At a party she meets Judge Barney Dolphin - it is nice to see Walter Huston playing a pretty down to earth guy for once - yes, he is a Judge, but he is certainly not stern or forbidding. He is the man who, through his high praise, helped make her book a best seller and when they meet there is an instant attraction. Ann has found her soul mate - they are both intelligent and have high ideals. He is married - to a grasping woman, who prefers to live abroad and will not give him a divorce. they embark on a relationship and when he is sent to prison, by standing by him Ann loses her prestigious appointment. Trying to get friends to rally around her, she has a showdown with Lindsay Atwell (Conrad Nagel), an old admirer and a part that probably made more sense in the novel. Ann is reduced to writing articles about prison reform from her small upstairs flat and when Barney is released, finds Ann and their little boy waiting for him.
With other stars, this film may have been maudlin - but the superior acting skills of Dunne and Huston make this an extremely fine movie. J. Carroll Naish has a "blink and you'll miss him" part as a drunken doctor, Gertrude Michael has a small scene as Barney's wife and if there is a prison matron in a movie, chances are it's Mary Foy.
Highly, Highly Recommended.
And then the story grinds to a halt and Ann's life comes apart, and all because her lover, a corrupt judge, is convicted and sent to jail. When she is forced to abandon her career it is made eminently clear that she owed her success to her once influential lover. All her hard work amounted to nothing once her powerful protector disappeared. Moreover, she betrays her own ethical standards by pleading for her lover's freedom. So the implication is that love is the paramount motivating factor in a woman, and Ann is reduced to a stereotype. She even waits for her man to get out of jail and learns to cook for him.
Frankly I felt betrayed. I became involved in this woman's life and cheered her on only to discover that Hollywood lacked the courage to present a truly alternative lifestyle. I guess I shouldn't have been surprised. After all 1934 was the year the dreaded morality code went into effect. Still, "Ann Vickers" would have been a much better film if they had left well enough alone.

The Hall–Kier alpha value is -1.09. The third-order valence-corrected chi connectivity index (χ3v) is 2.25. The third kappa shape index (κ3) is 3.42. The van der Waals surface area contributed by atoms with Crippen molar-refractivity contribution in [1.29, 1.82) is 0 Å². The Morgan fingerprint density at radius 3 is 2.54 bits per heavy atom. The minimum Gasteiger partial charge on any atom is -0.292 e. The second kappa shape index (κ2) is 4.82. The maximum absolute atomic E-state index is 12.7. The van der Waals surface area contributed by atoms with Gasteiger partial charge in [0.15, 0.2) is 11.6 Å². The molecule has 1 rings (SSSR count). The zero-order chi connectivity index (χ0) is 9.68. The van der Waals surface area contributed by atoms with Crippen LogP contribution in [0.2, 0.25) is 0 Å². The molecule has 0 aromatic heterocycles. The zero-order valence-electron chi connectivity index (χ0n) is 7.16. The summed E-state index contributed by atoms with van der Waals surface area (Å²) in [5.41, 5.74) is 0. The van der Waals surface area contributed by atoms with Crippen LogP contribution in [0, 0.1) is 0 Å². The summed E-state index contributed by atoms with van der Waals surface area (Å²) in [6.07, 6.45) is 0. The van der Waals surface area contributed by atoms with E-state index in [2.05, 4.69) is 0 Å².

** (out of 4)
Static version of Sinclair Lewis' play has Irene Dunne in the title role of a social worker who gets dumped by an American soldier (Bruce Cabot) and then puts all her attention on her work. She eventually falls for a controversial judge (Walter Huston) but this here might cost her everything she's worked for. This RKO film was produced by Merian C. Cooper the same year he made King Kong but that's the only thing the two films have in common. Dunne is good in her role but the film is all over the place and it's easy to see that the film is trying to cover several parts of the book but can't take everything in within the short running time. Huston stays under control and gives a winning performance as does Cabot and Conrad Nagel in his supporting role. Edna May Oliver and J. Carrol Naish also have small roles.
The film begins with Miss Dunne as a social worker assisting troops heading to Europe for WWI. In the process, she meets a scalawag (Bruce Cabot) who eventually convinces her to sleep with him. She becomes pregnant and he then goes on to the next unsuspecting woman. However, Miss Dunne does NOT want him back, as she realizes he's not worth it, but later her baby dies at child birth. While all these very controversial plot elements are used, they are always alluded to--almost like they wanted the adults in the audience to know but hoped that if they phrase it or film it in just the right way, kids in the audience will be clueless (after all, films were not rated and kids might attend any film at this time).